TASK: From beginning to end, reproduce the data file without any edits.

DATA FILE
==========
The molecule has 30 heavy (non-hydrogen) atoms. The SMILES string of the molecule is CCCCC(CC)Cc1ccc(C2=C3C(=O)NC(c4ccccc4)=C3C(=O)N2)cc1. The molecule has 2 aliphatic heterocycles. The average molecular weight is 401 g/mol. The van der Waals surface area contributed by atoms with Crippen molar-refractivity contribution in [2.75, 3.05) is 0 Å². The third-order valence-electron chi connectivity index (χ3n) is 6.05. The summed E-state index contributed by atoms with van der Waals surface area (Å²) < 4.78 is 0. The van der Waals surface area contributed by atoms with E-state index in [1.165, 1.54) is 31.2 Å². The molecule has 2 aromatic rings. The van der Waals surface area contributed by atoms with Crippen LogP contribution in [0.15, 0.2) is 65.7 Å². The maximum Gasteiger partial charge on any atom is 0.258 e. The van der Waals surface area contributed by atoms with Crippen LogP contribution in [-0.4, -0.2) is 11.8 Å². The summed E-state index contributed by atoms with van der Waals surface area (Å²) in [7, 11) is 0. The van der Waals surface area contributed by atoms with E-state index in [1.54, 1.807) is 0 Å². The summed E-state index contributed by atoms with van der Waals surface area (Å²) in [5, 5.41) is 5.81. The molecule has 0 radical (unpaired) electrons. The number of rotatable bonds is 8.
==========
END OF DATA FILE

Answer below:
The molecule has 30 heavy (non-hydrogen) atoms. The SMILES string of the molecule is CCCCC(CC)Cc1ccc(C2=C3C(=O)NC(c4ccccc4)=C3C(=O)N2)cc1. The molecule has 2 aliphatic heterocycles. The average molecular weight is 401 g/mol. The van der Waals surface area contributed by atoms with Crippen molar-refractivity contribution in [2.75, 3.05) is 0 Å². The third-order valence-electron chi connectivity index (χ3n) is 6.05. The summed E-state index contributed by atoms with van der Waals surface area (Å²) < 4.78 is 0. The van der Waals surface area contributed by atoms with E-state index in [1.165, 1.54) is 31.2 Å². The molecule has 2 aromatic rings. The van der Waals surface area contributed by atoms with Crippen LogP contribution in [0.15, 0.2) is 65.7 Å². The maximum Gasteiger partial charge on any atom is 0.258 e. The van der Waals surface area contributed by atoms with Crippen LogP contribution in [-0.4, -0.2) is 11.8 Å². The summed E-state index contributed by atoms with van der Waals surface area (Å²) in [7, 11) is 0. The van der Waals surface area contributed by atoms with E-state index in [1.54, 1.807) is 0 Å². The summed E-state index contributed by atoms with van der Waals surface area (Å²) in [5, 5.41) is 5.81. The molecule has 0 radical (unpaired) electrons. The number of rotatable bonds is 8.